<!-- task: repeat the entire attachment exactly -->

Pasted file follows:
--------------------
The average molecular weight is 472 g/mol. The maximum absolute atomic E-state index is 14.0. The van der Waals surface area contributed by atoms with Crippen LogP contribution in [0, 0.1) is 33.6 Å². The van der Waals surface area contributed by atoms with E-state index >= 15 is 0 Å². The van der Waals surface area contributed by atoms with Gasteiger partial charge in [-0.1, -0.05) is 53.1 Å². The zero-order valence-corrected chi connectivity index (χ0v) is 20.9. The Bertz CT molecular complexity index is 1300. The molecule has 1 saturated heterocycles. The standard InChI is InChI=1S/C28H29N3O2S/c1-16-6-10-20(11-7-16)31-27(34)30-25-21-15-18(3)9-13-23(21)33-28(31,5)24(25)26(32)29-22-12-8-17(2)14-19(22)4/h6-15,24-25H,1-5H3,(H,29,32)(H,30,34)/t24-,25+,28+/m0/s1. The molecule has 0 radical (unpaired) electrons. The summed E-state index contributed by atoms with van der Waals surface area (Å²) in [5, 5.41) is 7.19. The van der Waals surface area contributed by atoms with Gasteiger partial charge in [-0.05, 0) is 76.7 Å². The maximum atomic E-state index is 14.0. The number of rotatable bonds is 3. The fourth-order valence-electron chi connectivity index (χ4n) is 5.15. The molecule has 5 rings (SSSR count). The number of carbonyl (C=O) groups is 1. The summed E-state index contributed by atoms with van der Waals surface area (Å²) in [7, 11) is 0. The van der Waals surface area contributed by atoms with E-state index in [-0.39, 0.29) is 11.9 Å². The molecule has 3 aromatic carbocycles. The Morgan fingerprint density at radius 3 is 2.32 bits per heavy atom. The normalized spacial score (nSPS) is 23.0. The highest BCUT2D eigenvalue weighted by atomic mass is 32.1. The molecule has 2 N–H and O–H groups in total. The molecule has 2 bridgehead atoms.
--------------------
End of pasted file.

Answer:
The average molecular weight is 472 g/mol. The maximum absolute atomic E-state index is 14.0. The van der Waals surface area contributed by atoms with Crippen LogP contribution in [0, 0.1) is 33.6 Å². The van der Waals surface area contributed by atoms with E-state index >= 15 is 0 Å². The van der Waals surface area contributed by atoms with Gasteiger partial charge in [-0.1, -0.05) is 53.1 Å². The zero-order valence-corrected chi connectivity index (χ0v) is 20.9. The Bertz CT molecular complexity index is 1300. The molecule has 1 saturated heterocycles. The standard InChI is InChI=1S/C28H29N3O2S/c1-16-6-10-20(11-7-16)31-27(34)30-25-21-15-18(3)9-13-23(21)33-28(31,5)24(25)26(32)29-22-12-8-17(2)14-19(22)4/h6-15,24-25H,1-5H3,(H,29,32)(H,30,34)/t24-,25+,28+/m0/s1. The molecule has 0 radical (unpaired) electrons. The summed E-state index contributed by atoms with van der Waals surface area (Å²) in [5, 5.41) is 7.19. The van der Waals surface area contributed by atoms with Gasteiger partial charge in [-0.05, 0) is 76.7 Å². The maximum atomic E-state index is 14.0. The number of rotatable bonds is 3. The fourth-order valence-electron chi connectivity index (χ4n) is 5.15. The molecule has 5 rings (SSSR count). The number of carbonyl (C=O) groups is 1. The summed E-state index contributed by atoms with van der Waals surface area (Å²) in [7, 11) is 0. The van der Waals surface area contributed by atoms with E-state index in [-0.39, 0.29) is 11.9 Å². The molecule has 3 aromatic carbocycles. The Morgan fingerprint density at radius 3 is 2.32 bits per heavy atom. The normalized spacial score (nSPS) is 23.0. The highest BCUT2D eigenvalue weighted by atomic mass is 32.1. The molecule has 2 N–H and O–H groups in total. The molecule has 2 bridgehead atoms.